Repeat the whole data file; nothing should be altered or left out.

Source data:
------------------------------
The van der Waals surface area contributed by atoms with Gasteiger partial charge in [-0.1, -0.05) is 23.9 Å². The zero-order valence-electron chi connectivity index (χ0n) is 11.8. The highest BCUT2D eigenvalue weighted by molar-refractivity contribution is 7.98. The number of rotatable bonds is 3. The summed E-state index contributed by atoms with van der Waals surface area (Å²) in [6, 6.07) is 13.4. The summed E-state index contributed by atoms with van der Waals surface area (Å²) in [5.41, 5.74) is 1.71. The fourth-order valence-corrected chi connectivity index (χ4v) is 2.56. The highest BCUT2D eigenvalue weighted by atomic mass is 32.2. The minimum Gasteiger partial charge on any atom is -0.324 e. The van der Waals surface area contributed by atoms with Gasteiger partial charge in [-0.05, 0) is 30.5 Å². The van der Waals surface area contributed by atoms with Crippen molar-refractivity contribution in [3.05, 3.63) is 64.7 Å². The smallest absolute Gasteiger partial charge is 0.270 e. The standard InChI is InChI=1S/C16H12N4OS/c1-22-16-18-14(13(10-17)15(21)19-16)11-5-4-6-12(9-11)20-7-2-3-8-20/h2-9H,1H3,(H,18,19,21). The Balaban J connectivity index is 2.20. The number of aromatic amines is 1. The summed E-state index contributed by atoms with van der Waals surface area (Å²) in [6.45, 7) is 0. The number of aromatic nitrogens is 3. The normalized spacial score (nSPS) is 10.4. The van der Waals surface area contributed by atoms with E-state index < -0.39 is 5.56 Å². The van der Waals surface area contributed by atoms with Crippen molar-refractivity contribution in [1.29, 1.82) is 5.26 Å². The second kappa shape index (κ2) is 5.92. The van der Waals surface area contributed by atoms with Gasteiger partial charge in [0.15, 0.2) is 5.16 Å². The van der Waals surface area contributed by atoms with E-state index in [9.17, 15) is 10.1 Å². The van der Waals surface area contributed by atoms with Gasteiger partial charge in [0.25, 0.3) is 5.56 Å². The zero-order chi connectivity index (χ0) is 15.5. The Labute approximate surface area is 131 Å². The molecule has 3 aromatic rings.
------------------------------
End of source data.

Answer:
The van der Waals surface area contributed by atoms with Gasteiger partial charge in [-0.1, -0.05) is 23.9 Å². The zero-order valence-electron chi connectivity index (χ0n) is 11.8. The highest BCUT2D eigenvalue weighted by molar-refractivity contribution is 7.98. The number of rotatable bonds is 3. The summed E-state index contributed by atoms with van der Waals surface area (Å²) in [6, 6.07) is 13.4. The summed E-state index contributed by atoms with van der Waals surface area (Å²) in [5.41, 5.74) is 1.71. The fourth-order valence-corrected chi connectivity index (χ4v) is 2.56. The highest BCUT2D eigenvalue weighted by atomic mass is 32.2. The minimum Gasteiger partial charge on any atom is -0.324 e. The van der Waals surface area contributed by atoms with Gasteiger partial charge in [-0.05, 0) is 30.5 Å². The van der Waals surface area contributed by atoms with Crippen molar-refractivity contribution in [3.05, 3.63) is 64.7 Å². The smallest absolute Gasteiger partial charge is 0.270 e. The standard InChI is InChI=1S/C16H12N4OS/c1-22-16-18-14(13(10-17)15(21)19-16)11-5-4-6-12(9-11)20-7-2-3-8-20/h2-9H,1H3,(H,18,19,21). The Balaban J connectivity index is 2.20. The number of aromatic amines is 1. The summed E-state index contributed by atoms with van der Waals surface area (Å²) in [6.45, 7) is 0. The number of aromatic nitrogens is 3. The normalized spacial score (nSPS) is 10.4. The van der Waals surface area contributed by atoms with E-state index < -0.39 is 5.56 Å². The van der Waals surface area contributed by atoms with Crippen molar-refractivity contribution in [1.29, 1.82) is 5.26 Å². The second kappa shape index (κ2) is 5.92. The van der Waals surface area contributed by atoms with Gasteiger partial charge in [0.15, 0.2) is 5.16 Å². The van der Waals surface area contributed by atoms with E-state index in [9.17, 15) is 10.1 Å². The van der Waals surface area contributed by atoms with Gasteiger partial charge in [0.25, 0.3) is 5.56 Å². The zero-order chi connectivity index (χ0) is 15.5. The Labute approximate surface area is 131 Å². The molecule has 3 aromatic rings.